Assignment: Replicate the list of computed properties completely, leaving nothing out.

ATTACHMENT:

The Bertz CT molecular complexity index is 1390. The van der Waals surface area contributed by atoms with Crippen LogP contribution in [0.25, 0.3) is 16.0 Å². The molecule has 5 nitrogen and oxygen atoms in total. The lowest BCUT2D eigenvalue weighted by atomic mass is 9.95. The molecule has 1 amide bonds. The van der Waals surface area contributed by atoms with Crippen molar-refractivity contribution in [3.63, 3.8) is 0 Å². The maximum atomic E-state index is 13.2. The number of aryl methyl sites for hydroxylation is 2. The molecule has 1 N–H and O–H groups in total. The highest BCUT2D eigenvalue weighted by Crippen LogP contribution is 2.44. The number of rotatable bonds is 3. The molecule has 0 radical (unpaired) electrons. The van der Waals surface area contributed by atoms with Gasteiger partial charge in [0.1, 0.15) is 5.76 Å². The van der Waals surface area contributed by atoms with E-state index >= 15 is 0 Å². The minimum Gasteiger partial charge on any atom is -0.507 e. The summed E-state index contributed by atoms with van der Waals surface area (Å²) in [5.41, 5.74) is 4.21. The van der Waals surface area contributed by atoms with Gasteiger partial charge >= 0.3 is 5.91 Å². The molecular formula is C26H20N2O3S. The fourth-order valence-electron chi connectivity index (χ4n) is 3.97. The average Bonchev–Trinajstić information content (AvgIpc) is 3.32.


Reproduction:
The Bertz CT molecular complexity index is 1390. The van der Waals surface area contributed by atoms with Crippen LogP contribution in [0.25, 0.3) is 16.0 Å². The molecule has 5 nitrogen and oxygen atoms in total. The lowest BCUT2D eigenvalue weighted by atomic mass is 9.95. The molecule has 1 amide bonds. The van der Waals surface area contributed by atoms with Crippen molar-refractivity contribution in [3.63, 3.8) is 0 Å². The maximum atomic E-state index is 13.2. The number of aryl methyl sites for hydroxylation is 2. The molecule has 1 N–H and O–H groups in total. The highest BCUT2D eigenvalue weighted by Crippen LogP contribution is 2.44. The number of rotatable bonds is 3. The molecule has 0 radical (unpaired) electrons. The van der Waals surface area contributed by atoms with Gasteiger partial charge in [0.1, 0.15) is 5.76 Å². The van der Waals surface area contributed by atoms with E-state index >= 15 is 0 Å². The minimum Gasteiger partial charge on any atom is -0.507 e. The summed E-state index contributed by atoms with van der Waals surface area (Å²) in [5.41, 5.74) is 4.21. The van der Waals surface area contributed by atoms with Gasteiger partial charge >= 0.3 is 5.91 Å². The molecular formula is C26H20N2O3S. The fourth-order valence-electron chi connectivity index (χ4n) is 3.97. The average Bonchev–Trinajstić information content (AvgIpc) is 3.32.